However, there is such thing as being too challenged. Most students, teachers, parents and administrators don’t address this.

Shaker schools and parents flaunt students who get into top colleges, which creates a misconception among other, younger students that they must get into these schools to be someone the district and their family are proud of.

While it can’t be expected that high school students know exactly what they want to do with their lives, most know where their general interests lie.

For example, I dropped down a math level to make room to succeed in AP U.S. History, a course that I am fascinated by.

Dropping down to Algebra 2 Honors from 10 Honors Math gave me more time to do homework for other classes because my nightly workload for math decreased significantly. The decision allows me to get more sleep, which makes me a better student and more importantly, mentally healthier.

Often, students take the highest level classes possible to please a college, but the decision to take a class should be a decision to make the student happy, not to impress a man or woman sitting in an admissions office hundreds of miles away.

When I dropped down a math level, all I heard from my friends was that I was capable of succeeding and should remain enrolled. What most of them didn’t understand was that I was protecting my mental health.

The school also needs to begin the process of eliminating the competitive culture that has existed at Shaker for too long.

Lauren Sheperd

Often, when tests or essays are passed back, students share their scores with peers. This practice can cause stress and even induce panic attacks when students realize they didn’t perform as well as others. It certainly has for me.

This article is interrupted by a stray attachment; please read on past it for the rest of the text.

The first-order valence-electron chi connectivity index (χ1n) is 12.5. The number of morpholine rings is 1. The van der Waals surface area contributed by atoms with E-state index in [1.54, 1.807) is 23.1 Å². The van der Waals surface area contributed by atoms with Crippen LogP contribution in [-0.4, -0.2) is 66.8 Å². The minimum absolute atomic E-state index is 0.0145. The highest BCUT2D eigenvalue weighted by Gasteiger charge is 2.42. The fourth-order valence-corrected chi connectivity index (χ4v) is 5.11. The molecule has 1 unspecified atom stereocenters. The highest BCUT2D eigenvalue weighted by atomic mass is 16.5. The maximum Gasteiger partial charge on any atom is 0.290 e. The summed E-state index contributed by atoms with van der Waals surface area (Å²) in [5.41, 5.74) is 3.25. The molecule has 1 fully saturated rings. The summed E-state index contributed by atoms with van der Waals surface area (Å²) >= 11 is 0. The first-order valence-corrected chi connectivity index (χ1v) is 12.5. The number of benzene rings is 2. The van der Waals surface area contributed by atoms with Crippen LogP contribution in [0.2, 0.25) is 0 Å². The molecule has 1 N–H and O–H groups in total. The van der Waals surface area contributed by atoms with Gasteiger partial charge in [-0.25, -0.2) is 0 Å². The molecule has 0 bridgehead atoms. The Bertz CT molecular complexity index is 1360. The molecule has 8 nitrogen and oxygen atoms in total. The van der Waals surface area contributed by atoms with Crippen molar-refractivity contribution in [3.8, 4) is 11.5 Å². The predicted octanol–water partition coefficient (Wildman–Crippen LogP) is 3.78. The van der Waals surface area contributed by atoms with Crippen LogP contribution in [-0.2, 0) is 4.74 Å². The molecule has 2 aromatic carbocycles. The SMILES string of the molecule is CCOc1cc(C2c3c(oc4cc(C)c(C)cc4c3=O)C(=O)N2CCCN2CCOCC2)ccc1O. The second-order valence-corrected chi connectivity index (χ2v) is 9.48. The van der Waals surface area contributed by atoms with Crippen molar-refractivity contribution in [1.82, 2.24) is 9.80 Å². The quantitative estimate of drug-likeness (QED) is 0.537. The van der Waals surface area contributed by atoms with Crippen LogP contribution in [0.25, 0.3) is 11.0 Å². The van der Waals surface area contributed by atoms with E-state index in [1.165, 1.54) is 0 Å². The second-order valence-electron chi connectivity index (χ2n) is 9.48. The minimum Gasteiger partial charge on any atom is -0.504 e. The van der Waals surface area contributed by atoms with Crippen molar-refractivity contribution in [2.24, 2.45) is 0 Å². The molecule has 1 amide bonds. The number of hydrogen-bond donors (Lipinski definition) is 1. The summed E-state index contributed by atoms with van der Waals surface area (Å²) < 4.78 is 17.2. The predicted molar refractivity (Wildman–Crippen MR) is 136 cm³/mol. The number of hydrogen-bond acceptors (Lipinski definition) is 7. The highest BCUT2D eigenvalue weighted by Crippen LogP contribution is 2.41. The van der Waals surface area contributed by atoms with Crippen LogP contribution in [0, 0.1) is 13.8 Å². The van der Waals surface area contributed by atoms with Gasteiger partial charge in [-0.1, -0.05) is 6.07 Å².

Students need to understand that while there is peer pressure to share grades, they don’t have to. And it would be healthier not to.

When students discuss scores, whether in person or over text or on social media, they are doing so to make themselves more confident or less anxious.   

Students who do well on a test will share their scores to boost their self esteem through positive feedback from peers. Students who don’t earn a good grade on an assignment share scores to feel better by learning that other students did the same.

Last month, after an English test score was entered into ProgressBook, my phone blew up.

Almost all of my classmates were sharing their scores, and nearly everyone had earned a higher score than I did. It was discouraging.

It was like looking at the same bad score for the first time all over again.

I am sure I am not the only student at Shaker Heights High School who has fallen victim to this destructive habit.

Teachers must at least attempt to put a stop to the practice, and students need to understand it is not only hurtful, but it can also cause students to experience anxiety attacks or other harmful effects as well.

Tight schedules can also lead students to unhealthy outcomes. Generally, I go straight from school to practice or work and then home and immediately start my homework.

This schedule often pushes me over the edge because I often don’t get time to myself for five days straight. However, only students can fix this problem.

One of my cross-country captains reminds me to take at least 15 minutes for myself daily. Since I began doing so, I have felt happier and healthier

To battle this epidemic, mental illness must be taken seriously by students, parents and schools.

All parties must help students improve their mental health. We must lessen stigma and change our school culture. We need a viable effort from everyone.

If we don’t, the situation will only grow worse.

A version of this article appears in print on pages 34-37 of Volume 89, Issue I, published Dec. 21, 2018.